Pubdate: Fri, 23 May 2014
Source: Lexington Herald-Leader (KY)
Copyright: 2014 Lexington Herald-Leader
Author: Janet Patton
Bookmark: (Hemp)


After a week of legal drama, the hemp seed will be freed.

The Kentucky Department of Agriculture was informed around 5 p.m. 
Thursday that the Drug Enforcement Administration has granted the 
state's permit to import hemp seed, according to Holly Harris 
VonLuehrte, chief of staff for Agriculture Commissioner James Comer.

"It's historic," Comer said Thursday night from Louisville. "We've 
paved the way for the rest of the nation to be able to do this, and I 
think it's exciting. Judging by interest exhibited by so many states 
wanting to get into this, that shows it's economically viable. ... 
We're in the lead here in Kentucky, and I hope it will be very profitable."

The DEA issued to the agriculture department a permit authorizing the 
importation of 130 kilograms of hemp seeds, according a statement Thursday.

VonLuehrte said the KDA was told an electronic copy of the permit was 
being sent to U.S. Customs and Border Protection in Louisville, where 
250 pounds of Italian hemp seed have been held up in a UPS warehouse for weeks.

Comer said his office hopes to get the seed first thing Friday morning.

"We'll get it to the universities, hopefully, tomorrow afternoon," 
Comer said. "It's a holiday weekend, but we're going to get right on it."

The KDA bought the seed, using donated funds, for pilot projects to 
grow the first legal hemp crop in the U.S. in decades.

Last week, Comer sued the DEA, Customs and Border Protection, the 
Department of Justice and U.S. Attorney General Eric Holder after the 
seeds were seized.

The KDA said the seeds have to be in the ground by June 1.

In two preliminary hearings with U.S. District Judge John Heyburn, 
state and federal officials worked out a compromise to allow the 
seeds to be legally imported and planted.

The KDA plans several pilot projects with universities around the 
state. The shipment contains 13 cultivars of hemp, in 10-kilogram 
bags, which will be matched with the research focus of the 
universities, VonLuehrte said.

The KDA also has some hemp seed donated from a company in California; 
that seed was to have been planted last Friday in Rockcastle County,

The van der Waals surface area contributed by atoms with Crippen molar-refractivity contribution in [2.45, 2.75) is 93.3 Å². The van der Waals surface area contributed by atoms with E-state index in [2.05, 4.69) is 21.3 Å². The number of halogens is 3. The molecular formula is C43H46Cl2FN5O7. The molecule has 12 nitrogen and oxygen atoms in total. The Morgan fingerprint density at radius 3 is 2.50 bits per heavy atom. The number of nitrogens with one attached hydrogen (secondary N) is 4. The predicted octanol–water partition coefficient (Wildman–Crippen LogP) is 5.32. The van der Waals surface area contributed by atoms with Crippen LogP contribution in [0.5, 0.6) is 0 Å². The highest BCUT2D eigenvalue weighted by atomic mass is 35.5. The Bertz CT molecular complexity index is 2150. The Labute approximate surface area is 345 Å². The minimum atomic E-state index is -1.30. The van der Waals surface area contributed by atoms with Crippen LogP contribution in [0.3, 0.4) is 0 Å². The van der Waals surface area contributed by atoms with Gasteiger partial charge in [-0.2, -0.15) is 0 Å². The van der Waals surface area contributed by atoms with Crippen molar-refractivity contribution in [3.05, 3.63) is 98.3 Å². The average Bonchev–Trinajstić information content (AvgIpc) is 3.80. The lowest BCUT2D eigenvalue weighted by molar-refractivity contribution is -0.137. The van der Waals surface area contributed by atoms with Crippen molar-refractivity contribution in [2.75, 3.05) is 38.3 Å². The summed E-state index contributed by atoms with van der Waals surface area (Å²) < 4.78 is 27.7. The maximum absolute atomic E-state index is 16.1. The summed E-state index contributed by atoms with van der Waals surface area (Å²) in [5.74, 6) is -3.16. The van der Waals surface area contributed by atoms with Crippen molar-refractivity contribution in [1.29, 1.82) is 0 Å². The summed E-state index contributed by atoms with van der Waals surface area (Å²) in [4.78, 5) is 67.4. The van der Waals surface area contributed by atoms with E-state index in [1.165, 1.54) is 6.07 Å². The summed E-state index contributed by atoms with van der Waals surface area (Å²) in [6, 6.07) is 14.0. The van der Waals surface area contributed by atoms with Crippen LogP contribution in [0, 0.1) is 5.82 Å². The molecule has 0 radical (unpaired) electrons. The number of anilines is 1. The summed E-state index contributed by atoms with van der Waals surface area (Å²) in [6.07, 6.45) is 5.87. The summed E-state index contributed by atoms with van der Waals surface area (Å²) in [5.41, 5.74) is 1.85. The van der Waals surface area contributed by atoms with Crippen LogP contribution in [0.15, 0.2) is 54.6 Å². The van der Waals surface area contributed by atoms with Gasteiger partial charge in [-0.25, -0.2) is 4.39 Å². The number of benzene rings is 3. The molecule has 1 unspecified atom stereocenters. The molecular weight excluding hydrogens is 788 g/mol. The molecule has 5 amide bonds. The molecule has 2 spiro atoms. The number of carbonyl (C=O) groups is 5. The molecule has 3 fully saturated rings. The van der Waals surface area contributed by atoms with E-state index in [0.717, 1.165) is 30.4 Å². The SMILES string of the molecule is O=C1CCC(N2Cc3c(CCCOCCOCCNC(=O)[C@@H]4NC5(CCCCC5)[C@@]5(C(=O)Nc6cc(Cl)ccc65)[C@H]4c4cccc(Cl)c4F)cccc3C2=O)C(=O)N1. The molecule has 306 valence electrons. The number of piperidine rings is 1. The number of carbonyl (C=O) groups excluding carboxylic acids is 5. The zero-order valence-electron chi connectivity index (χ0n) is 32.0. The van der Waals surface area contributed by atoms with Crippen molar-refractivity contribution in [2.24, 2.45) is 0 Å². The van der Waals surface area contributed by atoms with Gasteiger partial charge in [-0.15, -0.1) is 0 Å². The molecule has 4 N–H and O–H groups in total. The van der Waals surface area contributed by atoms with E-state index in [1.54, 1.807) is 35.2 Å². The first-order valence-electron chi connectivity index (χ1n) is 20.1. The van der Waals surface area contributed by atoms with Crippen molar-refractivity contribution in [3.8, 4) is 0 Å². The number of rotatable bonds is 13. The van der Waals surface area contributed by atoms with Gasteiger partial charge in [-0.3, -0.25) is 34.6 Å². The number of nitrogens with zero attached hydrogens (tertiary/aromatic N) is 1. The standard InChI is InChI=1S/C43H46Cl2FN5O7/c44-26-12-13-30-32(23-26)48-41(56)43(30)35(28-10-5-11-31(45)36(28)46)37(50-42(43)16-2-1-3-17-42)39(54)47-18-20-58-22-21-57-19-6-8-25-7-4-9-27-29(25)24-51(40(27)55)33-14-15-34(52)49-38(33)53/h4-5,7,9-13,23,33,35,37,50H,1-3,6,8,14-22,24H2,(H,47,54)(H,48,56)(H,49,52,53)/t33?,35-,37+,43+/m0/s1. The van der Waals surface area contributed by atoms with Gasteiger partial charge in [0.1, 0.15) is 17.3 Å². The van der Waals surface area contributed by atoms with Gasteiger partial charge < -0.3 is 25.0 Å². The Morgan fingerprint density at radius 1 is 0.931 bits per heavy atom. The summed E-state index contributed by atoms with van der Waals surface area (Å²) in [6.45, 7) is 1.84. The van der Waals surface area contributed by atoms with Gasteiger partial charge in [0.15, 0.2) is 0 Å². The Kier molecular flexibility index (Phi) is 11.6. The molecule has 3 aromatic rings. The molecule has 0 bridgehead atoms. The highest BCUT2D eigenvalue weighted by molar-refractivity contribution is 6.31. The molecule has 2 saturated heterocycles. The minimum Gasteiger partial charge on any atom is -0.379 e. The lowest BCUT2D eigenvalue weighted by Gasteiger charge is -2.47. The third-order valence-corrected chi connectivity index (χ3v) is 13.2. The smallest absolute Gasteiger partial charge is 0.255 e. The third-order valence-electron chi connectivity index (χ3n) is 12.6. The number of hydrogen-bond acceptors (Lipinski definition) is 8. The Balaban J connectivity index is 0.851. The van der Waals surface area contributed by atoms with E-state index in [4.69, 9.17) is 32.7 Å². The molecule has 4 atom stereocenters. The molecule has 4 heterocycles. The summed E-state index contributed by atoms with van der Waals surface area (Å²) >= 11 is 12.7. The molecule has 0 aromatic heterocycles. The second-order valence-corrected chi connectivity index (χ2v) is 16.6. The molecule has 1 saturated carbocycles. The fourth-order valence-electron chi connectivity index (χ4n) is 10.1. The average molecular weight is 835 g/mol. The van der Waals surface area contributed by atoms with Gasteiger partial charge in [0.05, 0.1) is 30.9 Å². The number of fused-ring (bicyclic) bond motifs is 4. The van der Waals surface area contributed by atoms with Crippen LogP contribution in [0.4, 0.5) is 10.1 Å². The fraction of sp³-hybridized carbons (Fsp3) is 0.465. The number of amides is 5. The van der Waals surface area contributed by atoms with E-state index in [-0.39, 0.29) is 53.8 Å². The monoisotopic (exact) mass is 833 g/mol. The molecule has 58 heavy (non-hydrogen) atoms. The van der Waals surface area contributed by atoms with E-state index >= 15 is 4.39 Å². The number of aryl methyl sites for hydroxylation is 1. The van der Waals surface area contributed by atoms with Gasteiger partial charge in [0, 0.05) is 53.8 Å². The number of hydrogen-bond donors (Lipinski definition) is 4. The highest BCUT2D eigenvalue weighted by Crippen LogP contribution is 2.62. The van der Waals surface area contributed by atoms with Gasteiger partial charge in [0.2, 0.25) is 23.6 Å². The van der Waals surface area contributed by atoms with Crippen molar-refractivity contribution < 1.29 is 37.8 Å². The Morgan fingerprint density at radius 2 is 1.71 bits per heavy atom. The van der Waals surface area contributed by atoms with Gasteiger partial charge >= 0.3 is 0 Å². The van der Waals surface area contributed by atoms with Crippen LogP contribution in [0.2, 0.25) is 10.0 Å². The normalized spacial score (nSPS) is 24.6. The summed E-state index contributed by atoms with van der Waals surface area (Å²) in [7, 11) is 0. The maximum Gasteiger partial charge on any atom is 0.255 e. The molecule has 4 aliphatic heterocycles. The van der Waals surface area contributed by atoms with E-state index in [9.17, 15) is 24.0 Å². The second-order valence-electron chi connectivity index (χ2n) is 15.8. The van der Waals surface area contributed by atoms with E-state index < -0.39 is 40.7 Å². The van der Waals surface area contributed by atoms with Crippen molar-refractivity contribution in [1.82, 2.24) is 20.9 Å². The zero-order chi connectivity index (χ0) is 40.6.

but the planting was delayed pending the resolution of the case.

The DEA apparently has agreed to allow farmers to grow hemp as an 
extension of the KDA, which means the state can expand hemp 
production next year.

On Wednesday, U.S. Sen. Mitch McConnell, R-Louisville, met with DEA 
Administrator Michele Leonhart in Washington to press the agency to 
move forward quickly on Kentucky's hemp paperwork.

McConnell this year inserted language into the federal Farm Bill that 
would allow state departments of agriculture and institutions of 
higher learning to grow hemp for research purposes.

"I am pleased the DEA has approved Kentucky's permit and the seeds 
are expected to be in the hands of Commissioner Comer soon," 
McConnell said in a statement late Thursday. "As I stressed yesterday 
in my meeting with the DEA administrator, it was the intent of my 
provision in the Farm Bill to allow states' departments of 
agriculture and universities to explore the commercial use of 
industrial hemp as a means for job creation and economic development. 
I'm hoping this is the final hurdle and Kentucky will soon be able to 
plant the seeds in the ground and begin our lawful pilot programs in 
exploring the potential for job creation in our Commonwealth."

Comer credited McConnell, along with his staff and supporters from 
around the state, with helping to "free the seeds," the Twitter 
hashtag many supporters used.

"I feel pretty good," Comer said. "We've been a beneficiary of a lot 
of supportive people in this issue."
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MAP posted-by: Jay Bergstrom